BI’s Article search uses Boolean search capabilities. If you are not familiar with these principles, here are some quick tips.
To search specifically for more than one word, put the search term in quotation marks. For example, “workers compensation”. This will limit your search to that combination of words.
To search for a combination of terms, use quotations and the & symbol. For example, “hurricane” & “loss”.
WASHINGTON-All Rep. Harris Fawell, R-Ill., wants to do is level the health insurance playing field for small businesses.
Critics-namely consumer groups, health insurers and state insurance regulators-say he's going to bulldoze it.
The thrust of Rep. Fawell's bill would be to allow groups of related small companies to set up insured and self-insured multiple employer welfare arrangements, which are generally exempt from state regulation under the Employee Retirement Income Security Act. That would offer small companies the same protections from state regulation enjoyed by larger employers that can afford to self-insure their health care risks.
That would save money for smaller companies by allowing them to escape expensive state-mandated benefits.
"We're asking for precisely what big companies have," said Rep. Fawell, chairman of the House Subcommittee on Employer-Employee Relations, which has jurisdiction over employee benefit plans.
As one of the business community's top priorities, it's shaping up to be one of this year's biggest federal health policy battles, too.
"We're going to oppose strongly a number of (the bill's) components," said Don Peterson, chairman and chief executive officer of Lake Forest, Ill.-based Trustmark Insurance Co., who is also incoming chairman of the Washington-based Health Insurance Assn. of America.
Rep. Fawell's proposal was stripped from health care reform legislation passed by Congress last year (BI, June 17, 1996).
Rep. Fawell last week attached the measure to the must-pass budget-reconciliation bill pending in the House.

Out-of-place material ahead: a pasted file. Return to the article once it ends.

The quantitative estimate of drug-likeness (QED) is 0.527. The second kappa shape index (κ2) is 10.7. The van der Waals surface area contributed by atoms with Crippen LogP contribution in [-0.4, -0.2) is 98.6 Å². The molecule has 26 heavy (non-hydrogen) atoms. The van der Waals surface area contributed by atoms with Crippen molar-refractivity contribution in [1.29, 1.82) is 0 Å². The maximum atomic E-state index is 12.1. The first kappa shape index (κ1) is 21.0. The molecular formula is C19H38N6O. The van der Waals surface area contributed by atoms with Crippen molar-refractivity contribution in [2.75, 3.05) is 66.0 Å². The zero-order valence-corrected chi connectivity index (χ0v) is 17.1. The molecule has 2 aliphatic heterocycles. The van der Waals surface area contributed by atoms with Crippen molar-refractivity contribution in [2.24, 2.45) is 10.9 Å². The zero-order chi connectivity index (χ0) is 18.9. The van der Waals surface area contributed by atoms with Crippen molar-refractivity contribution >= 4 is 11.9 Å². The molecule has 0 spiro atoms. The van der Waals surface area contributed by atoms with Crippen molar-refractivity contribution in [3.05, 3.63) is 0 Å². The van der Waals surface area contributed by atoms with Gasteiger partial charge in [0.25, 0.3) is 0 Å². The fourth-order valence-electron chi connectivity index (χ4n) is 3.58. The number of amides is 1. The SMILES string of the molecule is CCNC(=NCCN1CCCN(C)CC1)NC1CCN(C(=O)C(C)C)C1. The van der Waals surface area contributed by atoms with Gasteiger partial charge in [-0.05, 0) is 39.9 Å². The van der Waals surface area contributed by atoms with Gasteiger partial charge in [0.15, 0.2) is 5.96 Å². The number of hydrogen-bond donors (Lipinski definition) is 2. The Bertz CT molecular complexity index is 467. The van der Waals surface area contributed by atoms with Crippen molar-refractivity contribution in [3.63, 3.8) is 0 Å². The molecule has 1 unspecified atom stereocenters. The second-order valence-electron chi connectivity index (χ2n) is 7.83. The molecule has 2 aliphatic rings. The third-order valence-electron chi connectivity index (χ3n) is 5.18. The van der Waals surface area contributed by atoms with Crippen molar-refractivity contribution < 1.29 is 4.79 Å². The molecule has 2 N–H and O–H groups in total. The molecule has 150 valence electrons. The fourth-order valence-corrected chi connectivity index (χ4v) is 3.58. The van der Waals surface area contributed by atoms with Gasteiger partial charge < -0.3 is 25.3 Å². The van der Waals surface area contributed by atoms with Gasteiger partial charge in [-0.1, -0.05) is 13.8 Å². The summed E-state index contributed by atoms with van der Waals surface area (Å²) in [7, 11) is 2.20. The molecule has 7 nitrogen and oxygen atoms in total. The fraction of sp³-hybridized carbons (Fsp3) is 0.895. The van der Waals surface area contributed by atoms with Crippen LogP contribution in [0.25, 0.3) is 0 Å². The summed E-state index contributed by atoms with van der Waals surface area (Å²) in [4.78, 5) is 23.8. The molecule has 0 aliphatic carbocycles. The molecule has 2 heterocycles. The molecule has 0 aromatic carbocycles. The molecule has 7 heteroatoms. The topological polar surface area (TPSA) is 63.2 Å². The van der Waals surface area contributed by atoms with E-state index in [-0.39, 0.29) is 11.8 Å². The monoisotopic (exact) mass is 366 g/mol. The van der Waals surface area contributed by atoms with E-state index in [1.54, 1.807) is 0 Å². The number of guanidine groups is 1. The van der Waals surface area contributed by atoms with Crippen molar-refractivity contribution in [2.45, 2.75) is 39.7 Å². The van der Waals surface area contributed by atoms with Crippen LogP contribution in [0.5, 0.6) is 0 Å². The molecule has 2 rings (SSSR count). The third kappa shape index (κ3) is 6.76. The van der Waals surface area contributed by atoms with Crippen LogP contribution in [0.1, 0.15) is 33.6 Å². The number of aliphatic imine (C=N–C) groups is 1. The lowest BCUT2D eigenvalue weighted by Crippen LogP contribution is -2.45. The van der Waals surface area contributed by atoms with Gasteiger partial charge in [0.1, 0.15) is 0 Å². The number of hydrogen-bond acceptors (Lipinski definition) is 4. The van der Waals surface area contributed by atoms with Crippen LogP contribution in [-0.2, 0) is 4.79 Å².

With 140 co-sponsors in the House and support from Senate Majority Leader Trent Lott of Mississippi, the Fawell bill is on a fast track through Congress, but a similar House-passed bill ran into strong White House opposition last year.
The issue goes to the heart of the country's health care problem-the unaffordability of health insurance for many small companies and individuals.
Republicans want to increase coverage by private business rather than resorting to the kind of guaranteed, federally administered coverage that the Clinton administration proposed in 1993.
Rep. Fawell changed last year's version of the bill to address criticism that there was little to prevent such small business group plans from going bust. The new bill would require plans to set aside reserves and buy termination insurance in case a plan folds.
Critics "don't have any arguments left, so they bring up the old ones that aren't accurate anymore," said Alan Mertz, Rep. Fawell's chief of staff.
Republicans aren't in any mood to listen to White House objections this time around. "They don't want to solve the problem" of the uninsured, said Scott Palmer, chief of staff for Deputy Majority Whip Dennis Hastert, R-Ill., the GOP leadership's point man on health policy issues. "They want to keep the problem so they can get a federal takeover" of the health insurance industry, he charged.
But health insurers question whether Rep. Fawell's proposal would reduce costs in the short run while driving them up over the long run.
The fear is that the existing insurance market would be fragmented as the companies most able to achieve lower health care costs-such as an association of high-tech companies with lots of young employees-would be the first to band together and form their own MEWA, leaving the rest of the small-business insurance pool with relatively higher-cost members.
"Instead of helping small businesses, this will completely undermine the insurance market for small business," said Christina Nyquist, Washington-based director of health policy for the Blue Cross & Blue Shield Assn., which is leading the insurance industry opposition.
The Fawell bill would allow trade associations or groups of small employers to obtain health insurance collectively through the MEWA, giving them the kind of purchasing power and administrative savings that make health care costs as much as 30% lower for large companies.
To some extent, employer groups can already do that, depending on the law in individual states. But the bill would foster the practice by making it clear that such group arrangements would be covered by ERISA's pre-emption of state laws pertaining to benefits.
"It's clearly a step in the right direction," says Larry Boress, vp of the Midwest Business Group on Health. "We know there's power in numbers."